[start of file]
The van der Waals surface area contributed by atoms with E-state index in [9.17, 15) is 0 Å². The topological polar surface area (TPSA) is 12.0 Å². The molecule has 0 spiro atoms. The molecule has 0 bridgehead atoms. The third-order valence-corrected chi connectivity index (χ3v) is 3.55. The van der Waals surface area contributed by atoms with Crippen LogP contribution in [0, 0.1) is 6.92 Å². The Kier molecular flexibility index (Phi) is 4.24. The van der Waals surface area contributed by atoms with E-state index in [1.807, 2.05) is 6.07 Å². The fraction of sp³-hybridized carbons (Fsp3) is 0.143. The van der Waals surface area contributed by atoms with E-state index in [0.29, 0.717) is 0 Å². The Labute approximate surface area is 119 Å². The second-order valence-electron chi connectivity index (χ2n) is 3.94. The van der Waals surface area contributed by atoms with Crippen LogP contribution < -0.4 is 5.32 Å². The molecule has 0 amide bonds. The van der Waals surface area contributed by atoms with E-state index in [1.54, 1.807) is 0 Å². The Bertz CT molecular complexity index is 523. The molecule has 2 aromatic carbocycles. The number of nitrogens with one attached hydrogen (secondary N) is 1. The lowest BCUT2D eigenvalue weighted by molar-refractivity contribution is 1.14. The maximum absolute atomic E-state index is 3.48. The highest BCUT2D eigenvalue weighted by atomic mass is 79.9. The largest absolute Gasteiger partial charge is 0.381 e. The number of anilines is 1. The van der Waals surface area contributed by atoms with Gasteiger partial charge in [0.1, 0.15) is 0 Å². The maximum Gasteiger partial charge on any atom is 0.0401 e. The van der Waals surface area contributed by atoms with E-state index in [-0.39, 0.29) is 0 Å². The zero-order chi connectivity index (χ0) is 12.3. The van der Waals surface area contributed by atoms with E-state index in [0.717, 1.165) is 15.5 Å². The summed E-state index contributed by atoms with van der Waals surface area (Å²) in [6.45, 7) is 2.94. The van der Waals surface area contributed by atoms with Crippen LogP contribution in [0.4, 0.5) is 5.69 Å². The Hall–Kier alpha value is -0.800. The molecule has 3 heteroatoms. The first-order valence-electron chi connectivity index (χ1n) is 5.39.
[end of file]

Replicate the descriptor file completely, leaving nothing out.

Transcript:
The van der Waals surface area contributed by atoms with E-state index in [9.17, 15) is 0 Å². The topological polar surface area (TPSA) is 12.0 Å². The molecule has 0 spiro atoms. The molecule has 0 bridgehead atoms. The third-order valence-corrected chi connectivity index (χ3v) is 3.55. The van der Waals surface area contributed by atoms with Crippen LogP contribution in [0, 0.1) is 6.92 Å². The Kier molecular flexibility index (Phi) is 4.24. The van der Waals surface area contributed by atoms with E-state index in [1.807, 2.05) is 6.07 Å². The fraction of sp³-hybridized carbons (Fsp3) is 0.143. The van der Waals surface area contributed by atoms with E-state index in [0.29, 0.717) is 0 Å². The Labute approximate surface area is 119 Å². The second-order valence-electron chi connectivity index (χ2n) is 3.94. The van der Waals surface area contributed by atoms with Crippen LogP contribution < -0.4 is 5.32 Å². The molecule has 0 amide bonds. The van der Waals surface area contributed by atoms with E-state index in [1.54, 1.807) is 0 Å². The Bertz CT molecular complexity index is 523. The molecule has 2 aromatic carbocycles. The number of nitrogens with one attached hydrogen (secondary N) is 1. The lowest BCUT2D eigenvalue weighted by molar-refractivity contribution is 1.14. The maximum absolute atomic E-state index is 3.48. The highest BCUT2D eigenvalue weighted by atomic mass is 79.9. The largest absolute Gasteiger partial charge is 0.381 e. The number of anilines is 1. The van der Waals surface area contributed by atoms with Gasteiger partial charge in [0.1, 0.15) is 0 Å². The maximum Gasteiger partial charge on any atom is 0.0401 e. The van der Waals surface area contributed by atoms with E-state index in [-0.39, 0.29) is 0 Å². The zero-order chi connectivity index (χ0) is 12.3. The van der Waals surface area contributed by atoms with E-state index in [0.717, 1.165) is 15.5 Å². The summed E-state index contributed by atoms with van der Waals surface area (Å²) in [6.45, 7) is 2.94. The van der Waals surface area contributed by atoms with Crippen LogP contribution in [0.4, 0.5) is 5.69 Å². The Hall–Kier alpha value is -0.800. The molecule has 3 heteroatoms. The first-order valence-electron chi connectivity index (χ1n) is 5.39.